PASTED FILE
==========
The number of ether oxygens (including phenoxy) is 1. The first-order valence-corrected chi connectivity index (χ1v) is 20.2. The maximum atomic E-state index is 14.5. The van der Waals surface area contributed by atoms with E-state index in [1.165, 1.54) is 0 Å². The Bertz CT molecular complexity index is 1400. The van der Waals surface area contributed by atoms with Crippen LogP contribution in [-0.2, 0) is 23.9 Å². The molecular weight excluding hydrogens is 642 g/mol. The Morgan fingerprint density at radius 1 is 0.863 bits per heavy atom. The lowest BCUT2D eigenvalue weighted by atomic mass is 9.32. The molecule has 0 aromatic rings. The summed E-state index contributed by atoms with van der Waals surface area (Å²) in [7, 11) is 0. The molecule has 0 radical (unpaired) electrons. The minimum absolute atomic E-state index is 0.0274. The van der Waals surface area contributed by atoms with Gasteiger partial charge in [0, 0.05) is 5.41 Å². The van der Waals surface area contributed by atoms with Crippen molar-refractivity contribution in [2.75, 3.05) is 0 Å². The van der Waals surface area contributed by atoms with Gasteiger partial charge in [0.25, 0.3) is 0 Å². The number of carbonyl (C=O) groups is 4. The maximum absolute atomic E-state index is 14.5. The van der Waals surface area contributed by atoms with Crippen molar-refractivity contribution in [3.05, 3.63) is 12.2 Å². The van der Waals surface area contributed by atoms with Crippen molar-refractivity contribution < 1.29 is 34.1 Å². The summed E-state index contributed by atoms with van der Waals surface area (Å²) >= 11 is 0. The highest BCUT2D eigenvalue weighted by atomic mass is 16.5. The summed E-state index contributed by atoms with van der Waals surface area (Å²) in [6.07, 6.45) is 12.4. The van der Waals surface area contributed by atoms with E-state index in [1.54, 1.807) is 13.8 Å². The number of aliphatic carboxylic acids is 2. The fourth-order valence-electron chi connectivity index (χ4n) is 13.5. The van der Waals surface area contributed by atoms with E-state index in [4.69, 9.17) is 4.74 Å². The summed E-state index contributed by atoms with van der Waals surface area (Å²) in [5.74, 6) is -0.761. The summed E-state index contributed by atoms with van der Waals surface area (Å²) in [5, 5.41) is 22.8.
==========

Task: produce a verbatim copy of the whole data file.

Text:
The number of ether oxygens (including phenoxy) is 1. The first-order valence-corrected chi connectivity index (χ1v) is 20.2. The maximum atomic E-state index is 14.5. The van der Waals surface area contributed by atoms with E-state index in [1.165, 1.54) is 0 Å². The Bertz CT molecular complexity index is 1400. The van der Waals surface area contributed by atoms with Crippen LogP contribution in [-0.2, 0) is 23.9 Å². The molecular weight excluding hydrogens is 642 g/mol. The Morgan fingerprint density at radius 1 is 0.863 bits per heavy atom. The lowest BCUT2D eigenvalue weighted by atomic mass is 9.32. The molecule has 0 aromatic rings. The summed E-state index contributed by atoms with van der Waals surface area (Å²) in [7, 11) is 0. The molecule has 0 radical (unpaired) electrons. The minimum absolute atomic E-state index is 0.0274. The van der Waals surface area contributed by atoms with Gasteiger partial charge in [0, 0.05) is 5.41 Å². The van der Waals surface area contributed by atoms with Crippen molar-refractivity contribution in [2.75, 3.05) is 0 Å². The van der Waals surface area contributed by atoms with Gasteiger partial charge in [0.25, 0.3) is 0 Å². The number of carbonyl (C=O) groups is 4. The maximum absolute atomic E-state index is 14.5. The van der Waals surface area contributed by atoms with Crippen molar-refractivity contribution in [3.05, 3.63) is 12.2 Å². The van der Waals surface area contributed by atoms with Crippen molar-refractivity contribution < 1.29 is 34.1 Å². The summed E-state index contributed by atoms with van der Waals surface area (Å²) >= 11 is 0. The highest BCUT2D eigenvalue weighted by atomic mass is 16.5. The summed E-state index contributed by atoms with van der Waals surface area (Å²) in [6.07, 6.45) is 12.4. The van der Waals surface area contributed by atoms with E-state index in [1.54, 1.807) is 13.8 Å². The number of aliphatic carboxylic acids is 2. The fourth-order valence-electron chi connectivity index (χ4n) is 13.5. The van der Waals surface area contributed by atoms with E-state index in [4.69, 9.17) is 4.74 Å². The summed E-state index contributed by atoms with van der Waals surface area (Å²) in [5.74, 6) is -0.761. The summed E-state index contributed by atoms with van der Waals surface area (Å²) in [5, 5.41) is 22.8.